Microbially induced corrosion (MIC) of carbon steel and stainless steels grades EN 1.4301 and EN 1.4432 in deep bedrock environment. / Huttunen-Saarivirta, Elina; Rajala, Pauliina; Carpén, Leena.

European Corrosion Congress (EUROCORR 2017) and 20th International Corrosion Congress and Process Safety Congress 2017: Corrosion Control for Safer Living. Vol. 4 Frankfurt am Main, 2017. p. 2284-2301.

Research output: Chapter in Book/Report/Conference proceedingConference article in proceedingsScientific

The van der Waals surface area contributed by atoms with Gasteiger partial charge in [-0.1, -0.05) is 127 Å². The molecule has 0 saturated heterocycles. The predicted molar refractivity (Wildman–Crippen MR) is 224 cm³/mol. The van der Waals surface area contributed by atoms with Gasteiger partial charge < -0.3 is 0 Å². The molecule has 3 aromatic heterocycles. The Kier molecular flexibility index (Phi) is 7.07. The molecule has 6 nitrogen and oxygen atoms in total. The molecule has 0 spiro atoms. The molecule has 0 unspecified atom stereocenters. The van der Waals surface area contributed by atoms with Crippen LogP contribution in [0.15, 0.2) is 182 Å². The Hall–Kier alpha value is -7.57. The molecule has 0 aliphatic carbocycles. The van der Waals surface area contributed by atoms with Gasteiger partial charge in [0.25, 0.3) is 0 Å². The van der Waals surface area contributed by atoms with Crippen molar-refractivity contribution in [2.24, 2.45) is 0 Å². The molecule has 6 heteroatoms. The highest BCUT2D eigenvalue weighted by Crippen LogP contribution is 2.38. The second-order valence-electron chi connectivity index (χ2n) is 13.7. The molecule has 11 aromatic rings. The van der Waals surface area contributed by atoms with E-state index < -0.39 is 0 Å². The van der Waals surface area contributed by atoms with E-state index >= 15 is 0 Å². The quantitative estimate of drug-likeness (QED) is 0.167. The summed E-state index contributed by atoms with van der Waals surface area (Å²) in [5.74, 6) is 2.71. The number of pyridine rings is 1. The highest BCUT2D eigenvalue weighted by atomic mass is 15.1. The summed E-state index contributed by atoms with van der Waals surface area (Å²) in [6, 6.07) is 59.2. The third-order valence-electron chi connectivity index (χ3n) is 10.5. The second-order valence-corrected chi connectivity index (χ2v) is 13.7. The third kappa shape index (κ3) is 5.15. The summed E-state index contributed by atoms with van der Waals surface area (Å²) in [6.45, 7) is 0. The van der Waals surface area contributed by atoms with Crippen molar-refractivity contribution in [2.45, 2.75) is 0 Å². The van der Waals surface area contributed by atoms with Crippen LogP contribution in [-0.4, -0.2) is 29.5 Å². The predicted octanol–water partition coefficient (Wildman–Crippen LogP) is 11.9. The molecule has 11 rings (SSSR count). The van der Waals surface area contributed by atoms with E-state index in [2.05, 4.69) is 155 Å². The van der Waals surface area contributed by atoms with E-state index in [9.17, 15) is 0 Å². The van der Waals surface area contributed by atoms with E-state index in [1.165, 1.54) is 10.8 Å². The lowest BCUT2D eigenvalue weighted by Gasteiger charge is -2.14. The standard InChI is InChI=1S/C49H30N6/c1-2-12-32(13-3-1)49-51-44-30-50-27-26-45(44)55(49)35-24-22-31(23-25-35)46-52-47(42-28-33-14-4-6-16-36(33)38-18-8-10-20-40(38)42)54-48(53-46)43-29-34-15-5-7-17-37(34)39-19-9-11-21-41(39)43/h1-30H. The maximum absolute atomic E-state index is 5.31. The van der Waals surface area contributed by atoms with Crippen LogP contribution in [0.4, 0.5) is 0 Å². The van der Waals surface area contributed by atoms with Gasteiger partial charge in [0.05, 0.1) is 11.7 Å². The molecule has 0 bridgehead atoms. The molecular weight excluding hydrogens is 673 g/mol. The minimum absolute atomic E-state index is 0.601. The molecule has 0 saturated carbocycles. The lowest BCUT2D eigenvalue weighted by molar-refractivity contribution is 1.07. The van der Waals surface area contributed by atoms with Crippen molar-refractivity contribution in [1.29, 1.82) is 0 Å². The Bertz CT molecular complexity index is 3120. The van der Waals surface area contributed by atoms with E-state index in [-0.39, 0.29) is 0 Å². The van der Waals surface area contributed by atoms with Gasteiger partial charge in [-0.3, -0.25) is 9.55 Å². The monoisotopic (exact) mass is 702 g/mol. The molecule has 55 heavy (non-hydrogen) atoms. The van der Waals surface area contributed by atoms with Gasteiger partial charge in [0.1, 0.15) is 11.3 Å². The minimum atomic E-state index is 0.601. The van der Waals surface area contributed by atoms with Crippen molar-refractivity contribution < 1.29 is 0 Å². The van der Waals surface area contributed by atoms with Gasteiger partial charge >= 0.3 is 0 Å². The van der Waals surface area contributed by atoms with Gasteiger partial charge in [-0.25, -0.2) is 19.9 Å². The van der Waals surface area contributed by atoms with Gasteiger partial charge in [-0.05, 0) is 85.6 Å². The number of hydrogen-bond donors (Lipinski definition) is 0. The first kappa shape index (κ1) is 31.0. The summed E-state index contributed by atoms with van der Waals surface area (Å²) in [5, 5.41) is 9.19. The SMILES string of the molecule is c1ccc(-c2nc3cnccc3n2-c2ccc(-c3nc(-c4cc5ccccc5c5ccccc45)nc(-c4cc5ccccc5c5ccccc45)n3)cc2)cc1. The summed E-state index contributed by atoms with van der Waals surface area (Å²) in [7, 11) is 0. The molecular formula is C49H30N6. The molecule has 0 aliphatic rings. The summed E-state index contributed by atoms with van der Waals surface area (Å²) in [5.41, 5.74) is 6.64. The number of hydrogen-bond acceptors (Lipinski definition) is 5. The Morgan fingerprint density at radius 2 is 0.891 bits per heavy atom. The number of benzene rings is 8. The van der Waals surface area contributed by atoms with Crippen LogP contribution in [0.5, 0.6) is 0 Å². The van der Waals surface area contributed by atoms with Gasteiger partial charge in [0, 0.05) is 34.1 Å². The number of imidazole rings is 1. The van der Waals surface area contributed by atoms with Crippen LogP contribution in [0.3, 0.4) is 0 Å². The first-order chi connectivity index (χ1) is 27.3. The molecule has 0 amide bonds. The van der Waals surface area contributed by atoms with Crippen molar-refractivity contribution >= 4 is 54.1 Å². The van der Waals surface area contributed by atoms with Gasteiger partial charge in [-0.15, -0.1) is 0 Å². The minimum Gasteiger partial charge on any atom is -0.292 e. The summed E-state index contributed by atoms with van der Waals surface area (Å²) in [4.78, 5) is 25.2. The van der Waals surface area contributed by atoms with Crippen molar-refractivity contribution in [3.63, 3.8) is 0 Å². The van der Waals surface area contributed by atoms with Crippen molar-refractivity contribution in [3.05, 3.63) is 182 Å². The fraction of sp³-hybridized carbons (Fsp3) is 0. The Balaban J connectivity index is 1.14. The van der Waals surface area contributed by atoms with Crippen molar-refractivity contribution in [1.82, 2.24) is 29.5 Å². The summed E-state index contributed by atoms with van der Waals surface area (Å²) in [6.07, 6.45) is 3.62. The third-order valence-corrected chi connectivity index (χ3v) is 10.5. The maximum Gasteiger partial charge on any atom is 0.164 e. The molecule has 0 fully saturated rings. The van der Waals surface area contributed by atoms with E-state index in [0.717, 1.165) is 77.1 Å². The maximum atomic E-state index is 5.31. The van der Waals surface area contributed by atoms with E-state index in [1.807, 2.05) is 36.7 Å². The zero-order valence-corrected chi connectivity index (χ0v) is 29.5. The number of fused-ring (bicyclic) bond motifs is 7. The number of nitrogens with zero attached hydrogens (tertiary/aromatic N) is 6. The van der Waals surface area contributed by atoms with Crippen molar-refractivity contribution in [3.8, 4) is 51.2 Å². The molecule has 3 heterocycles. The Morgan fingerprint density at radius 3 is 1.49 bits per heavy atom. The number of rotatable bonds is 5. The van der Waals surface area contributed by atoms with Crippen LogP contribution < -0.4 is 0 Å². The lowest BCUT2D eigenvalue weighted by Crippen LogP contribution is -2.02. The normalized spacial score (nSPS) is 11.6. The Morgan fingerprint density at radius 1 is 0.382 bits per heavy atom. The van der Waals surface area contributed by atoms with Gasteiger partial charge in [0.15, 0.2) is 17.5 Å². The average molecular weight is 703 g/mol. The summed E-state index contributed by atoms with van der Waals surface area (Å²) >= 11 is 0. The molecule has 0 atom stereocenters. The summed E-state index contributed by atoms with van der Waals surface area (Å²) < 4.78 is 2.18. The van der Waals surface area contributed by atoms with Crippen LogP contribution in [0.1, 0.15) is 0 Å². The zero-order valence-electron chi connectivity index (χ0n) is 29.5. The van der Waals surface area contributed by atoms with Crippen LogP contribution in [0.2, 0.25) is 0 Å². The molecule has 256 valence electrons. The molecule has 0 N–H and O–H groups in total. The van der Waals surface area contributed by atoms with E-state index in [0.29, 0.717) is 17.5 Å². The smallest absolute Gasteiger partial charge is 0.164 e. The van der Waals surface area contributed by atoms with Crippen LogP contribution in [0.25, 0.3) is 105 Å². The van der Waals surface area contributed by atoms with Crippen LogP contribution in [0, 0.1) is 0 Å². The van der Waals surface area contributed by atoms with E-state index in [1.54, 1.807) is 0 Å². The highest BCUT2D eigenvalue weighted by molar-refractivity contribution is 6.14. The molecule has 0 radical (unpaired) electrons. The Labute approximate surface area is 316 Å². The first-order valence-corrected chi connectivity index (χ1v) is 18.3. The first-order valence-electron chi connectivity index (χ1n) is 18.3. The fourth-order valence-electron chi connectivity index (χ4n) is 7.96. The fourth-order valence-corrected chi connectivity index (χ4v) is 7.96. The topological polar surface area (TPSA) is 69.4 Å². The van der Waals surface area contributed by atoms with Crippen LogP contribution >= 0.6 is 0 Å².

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N2 - Low and intermediate level radioactive waste (LLW and ILW) comprises of radiation- contaminated material generated during the operation, maintenance and decommissioning of nuclear power plants. The metallic waste contains, e.g., pipes, valves, filters and tools, the majority of which is made of carbon steel and various stainless steels. In Finland at Olkiluoto site, the LLW and ILW have been disposed of in a geological repository located at the depth of 60 to 95 m below surface since 1992. The groundwater in the bedrock of the disposal environment contains microbes: bacteria and archaea, which decisively influence the surface processes of the waste materials. Therefore, understanding microbially induced corrosion (MIC) in a deep bedrock environment is important for evaluating the long-term safety of LLW and ILW disposal. A laboratory system for studying the MIC of metallic decommissioning waste from nuclear power plant was designed and developed. In this work, the results from laboratory investigations concentrating on carbon steel (AISI 1005) and stainless steel grades EN 1.4301 (AISI 304) and EN 1.4432 (AISI 316L) are reported. The micro-organisms of interest here are sulphate reducing bacteria (SRB) and methanogen archaea, both frequently encountered in anoxic deep bedrock environment.